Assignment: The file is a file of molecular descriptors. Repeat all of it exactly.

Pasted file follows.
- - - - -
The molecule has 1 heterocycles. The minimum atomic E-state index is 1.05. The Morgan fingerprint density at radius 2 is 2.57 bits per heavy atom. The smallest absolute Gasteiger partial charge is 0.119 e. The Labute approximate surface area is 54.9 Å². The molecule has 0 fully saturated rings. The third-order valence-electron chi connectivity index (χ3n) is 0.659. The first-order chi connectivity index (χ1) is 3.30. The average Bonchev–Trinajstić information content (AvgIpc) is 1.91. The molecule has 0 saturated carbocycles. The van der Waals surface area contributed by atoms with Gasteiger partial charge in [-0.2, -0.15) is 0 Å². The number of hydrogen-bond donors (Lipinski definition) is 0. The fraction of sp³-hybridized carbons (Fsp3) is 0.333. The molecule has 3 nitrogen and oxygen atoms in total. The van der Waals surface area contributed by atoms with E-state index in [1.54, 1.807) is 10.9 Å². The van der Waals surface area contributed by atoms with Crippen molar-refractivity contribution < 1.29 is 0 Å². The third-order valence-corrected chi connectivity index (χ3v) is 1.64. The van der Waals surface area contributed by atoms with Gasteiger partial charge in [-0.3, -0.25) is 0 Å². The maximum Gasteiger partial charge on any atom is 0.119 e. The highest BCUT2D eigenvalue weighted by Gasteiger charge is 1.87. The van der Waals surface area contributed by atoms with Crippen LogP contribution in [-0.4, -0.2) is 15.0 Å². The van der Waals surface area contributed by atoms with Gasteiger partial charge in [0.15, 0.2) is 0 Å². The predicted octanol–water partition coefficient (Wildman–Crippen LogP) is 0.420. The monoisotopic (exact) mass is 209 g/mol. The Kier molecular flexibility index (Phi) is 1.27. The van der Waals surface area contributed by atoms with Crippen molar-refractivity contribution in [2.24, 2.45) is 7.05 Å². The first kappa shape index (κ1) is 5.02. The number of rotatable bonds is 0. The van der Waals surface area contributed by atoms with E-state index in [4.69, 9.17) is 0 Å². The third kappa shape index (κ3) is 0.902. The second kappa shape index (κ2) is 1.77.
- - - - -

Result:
The molecule has 1 heterocycles. The minimum atomic E-state index is 1.05. The Morgan fingerprint density at radius 2 is 2.57 bits per heavy atom. The smallest absolute Gasteiger partial charge is 0.119 e. The Labute approximate surface area is 54.9 Å². The molecule has 0 fully saturated rings. The third-order valence-electron chi connectivity index (χ3n) is 0.659. The first-order chi connectivity index (χ1) is 3.30. The average Bonchev–Trinajstić information content (AvgIpc) is 1.91. The molecule has 0 saturated carbocycles. The van der Waals surface area contributed by atoms with Gasteiger partial charge in [-0.2, -0.15) is 0 Å². The number of hydrogen-bond donors (Lipinski definition) is 0. The fraction of sp³-hybridized carbons (Fsp3) is 0.333. The molecule has 3 nitrogen and oxygen atoms in total. The van der Waals surface area contributed by atoms with E-state index in [1.54, 1.807) is 10.9 Å². The van der Waals surface area contributed by atoms with Crippen molar-refractivity contribution < 1.29 is 0 Å². The third-order valence-corrected chi connectivity index (χ3v) is 1.64. The van der Waals surface area contributed by atoms with Gasteiger partial charge in [-0.3, -0.25) is 0 Å². The maximum Gasteiger partial charge on any atom is 0.119 e. The highest BCUT2D eigenvalue weighted by Gasteiger charge is 1.87. The van der Waals surface area contributed by atoms with Crippen LogP contribution in [-0.4, -0.2) is 15.0 Å². The van der Waals surface area contributed by atoms with Gasteiger partial charge in [0.15, 0.2) is 0 Å². The predicted octanol–water partition coefficient (Wildman–Crippen LogP) is 0.420. The monoisotopic (exact) mass is 209 g/mol. The Kier molecular flexibility index (Phi) is 1.27. The van der Waals surface area contributed by atoms with Crippen molar-refractivity contribution in [2.24, 2.45) is 7.05 Å². The first kappa shape index (κ1) is 5.02. The number of rotatable bonds is 0. The van der Waals surface area contributed by atoms with E-state index in [4.69, 9.17) is 0 Å². The third kappa shape index (κ3) is 0.902. The second kappa shape index (κ2) is 1.77.